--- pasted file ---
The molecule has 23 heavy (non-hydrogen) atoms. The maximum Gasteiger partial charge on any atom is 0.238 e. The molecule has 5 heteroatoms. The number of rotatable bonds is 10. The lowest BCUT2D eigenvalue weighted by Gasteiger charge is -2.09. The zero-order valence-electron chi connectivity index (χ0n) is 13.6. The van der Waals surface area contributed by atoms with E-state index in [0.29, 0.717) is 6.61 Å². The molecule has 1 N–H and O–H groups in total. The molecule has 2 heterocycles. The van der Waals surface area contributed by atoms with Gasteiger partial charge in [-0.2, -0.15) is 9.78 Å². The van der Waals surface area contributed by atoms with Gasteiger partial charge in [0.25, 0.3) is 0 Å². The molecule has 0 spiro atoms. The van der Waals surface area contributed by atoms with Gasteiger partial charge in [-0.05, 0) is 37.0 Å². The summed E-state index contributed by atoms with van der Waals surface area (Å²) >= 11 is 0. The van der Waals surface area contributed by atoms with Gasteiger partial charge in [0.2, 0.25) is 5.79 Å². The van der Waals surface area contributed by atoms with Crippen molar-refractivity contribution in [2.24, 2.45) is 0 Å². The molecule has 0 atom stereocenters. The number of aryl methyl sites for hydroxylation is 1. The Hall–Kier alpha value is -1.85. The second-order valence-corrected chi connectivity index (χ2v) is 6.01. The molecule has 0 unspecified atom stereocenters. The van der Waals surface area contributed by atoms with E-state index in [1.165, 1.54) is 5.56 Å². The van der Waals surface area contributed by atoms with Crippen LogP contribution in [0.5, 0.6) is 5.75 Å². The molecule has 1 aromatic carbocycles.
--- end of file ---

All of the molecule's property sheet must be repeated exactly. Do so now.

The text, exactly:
The molecule has 23 heavy (non-hydrogen) atoms. The maximum Gasteiger partial charge on any atom is 0.238 e. The molecule has 5 heteroatoms. The number of rotatable bonds is 10. The lowest BCUT2D eigenvalue weighted by Gasteiger charge is -2.09. The zero-order valence-electron chi connectivity index (χ0n) is 13.6. The van der Waals surface area contributed by atoms with E-state index in [0.29, 0.717) is 6.61 Å². The molecule has 1 N–H and O–H groups in total. The molecule has 2 heterocycles. The van der Waals surface area contributed by atoms with Gasteiger partial charge in [-0.2, -0.15) is 9.78 Å². The van der Waals surface area contributed by atoms with Gasteiger partial charge in [0.25, 0.3) is 0 Å². The molecule has 0 spiro atoms. The van der Waals surface area contributed by atoms with Gasteiger partial charge in [-0.05, 0) is 37.0 Å². The summed E-state index contributed by atoms with van der Waals surface area (Å²) >= 11 is 0. The van der Waals surface area contributed by atoms with Gasteiger partial charge in [0.2, 0.25) is 5.79 Å². The van der Waals surface area contributed by atoms with Crippen molar-refractivity contribution in [2.24, 2.45) is 0 Å². The molecule has 0 atom stereocenters. The number of aryl methyl sites for hydroxylation is 1. The Hall–Kier alpha value is -1.85. The second-order valence-corrected chi connectivity index (χ2v) is 6.01. The molecule has 0 unspecified atom stereocenters. The van der Waals surface area contributed by atoms with E-state index in [1.165, 1.54) is 5.56 Å². The van der Waals surface area contributed by atoms with Crippen LogP contribution in [0.5, 0.6) is 5.75 Å². The molecule has 1 aromatic carbocycles.